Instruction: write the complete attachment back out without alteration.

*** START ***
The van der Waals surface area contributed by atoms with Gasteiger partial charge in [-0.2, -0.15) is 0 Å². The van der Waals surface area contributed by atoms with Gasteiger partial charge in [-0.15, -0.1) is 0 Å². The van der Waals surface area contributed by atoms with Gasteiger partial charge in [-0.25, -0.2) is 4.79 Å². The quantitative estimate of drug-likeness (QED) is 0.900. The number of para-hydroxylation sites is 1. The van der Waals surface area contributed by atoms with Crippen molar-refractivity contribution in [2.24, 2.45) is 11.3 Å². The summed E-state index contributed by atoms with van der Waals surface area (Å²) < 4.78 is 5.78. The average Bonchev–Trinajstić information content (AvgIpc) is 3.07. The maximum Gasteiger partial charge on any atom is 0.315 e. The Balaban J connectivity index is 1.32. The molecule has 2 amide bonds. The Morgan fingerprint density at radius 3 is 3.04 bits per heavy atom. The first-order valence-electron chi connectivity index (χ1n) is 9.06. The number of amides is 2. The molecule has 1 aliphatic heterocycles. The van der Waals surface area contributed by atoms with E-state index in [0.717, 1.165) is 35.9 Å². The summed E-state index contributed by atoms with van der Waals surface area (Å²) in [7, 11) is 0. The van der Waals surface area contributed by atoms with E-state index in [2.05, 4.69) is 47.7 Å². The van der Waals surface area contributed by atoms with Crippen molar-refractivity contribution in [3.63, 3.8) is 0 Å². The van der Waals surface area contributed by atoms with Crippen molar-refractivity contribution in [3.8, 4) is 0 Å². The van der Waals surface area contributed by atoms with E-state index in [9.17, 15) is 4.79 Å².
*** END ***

The van der Waals surface area contributed by atoms with Gasteiger partial charge in [-0.2, -0.15) is 0 Å². The van der Waals surface area contributed by atoms with Gasteiger partial charge in [-0.15, -0.1) is 0 Å². The van der Waals surface area contributed by atoms with Gasteiger partial charge in [-0.25, -0.2) is 4.79 Å². The quantitative estimate of drug-likeness (QED) is 0.900. The number of para-hydroxylation sites is 1. The van der Waals surface area contributed by atoms with Crippen molar-refractivity contribution in [2.24, 2.45) is 11.3 Å². The summed E-state index contributed by atoms with van der Waals surface area (Å²) < 4.78 is 5.78. The average Bonchev–Trinajstić information content (AvgIpc) is 3.07. The maximum Gasteiger partial charge on any atom is 0.315 e. The Balaban J connectivity index is 1.32. The molecule has 2 amide bonds. The Morgan fingerprint density at radius 3 is 3.04 bits per heavy atom. The first-order valence-electron chi connectivity index (χ1n) is 9.06. The number of amides is 2. The molecule has 1 aliphatic heterocycles. The van der Waals surface area contributed by atoms with E-state index in [0.717, 1.165) is 35.9 Å². The summed E-state index contributed by atoms with van der Waals surface area (Å²) in [7, 11) is 0. The van der Waals surface area contributed by atoms with E-state index in [2.05, 4.69) is 47.7 Å². The van der Waals surface area contributed by atoms with Crippen molar-refractivity contribution in [3.63, 3.8) is 0 Å². The van der Waals surface area contributed by atoms with Crippen molar-refractivity contribution in [3.8, 4) is 0 Å². The van der Waals surface area contributed by atoms with E-state index in [9.17, 15) is 4.79 Å².